We’re pained from memories of the past. And those very same memories computes frightening unknown futures. We can intellectually know that the past doesn’t exist anymore, at least for our physical bodies. We can intellectually know that the Universe is so complex, we can’t possibly predict the future.
And so we can intellectually conclude that the answer is to keep our minds in the Present, the only thing that actually exists. But yet we still suffer because we’re addicted to logic even though we’re not capable of always making logical decisions.
A good thing that came out of the Covid-19 pandemic is that we’ve seen that expertise is surprisingly flawed. Even with data-driven A.I. analysis founded upon exabytes of data, it’s highly flawed. And it always will be, even well after we’ve captured yottabytes.
So what good is your knowledge of the past? The Universe is so vast that all our books, all the collective neurons of all people, all the exabytes of data, is an indescribably miniscule part of all information – even if we’re only talking about Earthly concerns. The term, “imperfect information”, is the understatement of all time.
For example, how could we really know anything about a culture from thousands of years ago based on handfuls of artifacts? The petroglyph in the photo above comprises a few bytes of information. We have a hard time putting things in the context of just a few decades ago even with the benefit of billions of newspapers, books, and old films. Yet, many experts will claim to know about the culture from thousands of years ago. Our highly flawed intellect dictates our suffering through fantasies based on the past we don’t know about and futures that are yet to come.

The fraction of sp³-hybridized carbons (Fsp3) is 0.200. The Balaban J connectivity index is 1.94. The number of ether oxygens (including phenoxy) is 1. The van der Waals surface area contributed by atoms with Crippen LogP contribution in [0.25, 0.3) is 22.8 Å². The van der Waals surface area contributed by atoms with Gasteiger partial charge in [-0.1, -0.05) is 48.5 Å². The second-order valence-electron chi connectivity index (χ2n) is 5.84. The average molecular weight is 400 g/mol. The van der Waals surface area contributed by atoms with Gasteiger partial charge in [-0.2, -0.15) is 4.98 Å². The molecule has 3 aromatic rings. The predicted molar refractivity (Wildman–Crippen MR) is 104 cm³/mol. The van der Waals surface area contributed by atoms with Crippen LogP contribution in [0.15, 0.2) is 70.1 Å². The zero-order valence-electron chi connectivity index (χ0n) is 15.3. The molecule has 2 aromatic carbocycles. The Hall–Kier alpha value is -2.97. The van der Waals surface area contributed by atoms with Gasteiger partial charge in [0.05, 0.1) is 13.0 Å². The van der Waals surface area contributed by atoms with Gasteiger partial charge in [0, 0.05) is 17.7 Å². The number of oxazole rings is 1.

The primary teaching of Siddhartha Gautama is that the cause of our suffering is due to clinging. We cling to fears and beliefs based on pains from the past. Equally, we resist the mishmash of undesirable outcomes our minds hallucinate for ourselves, frantically paddling towards dream worlds we’re striving towards.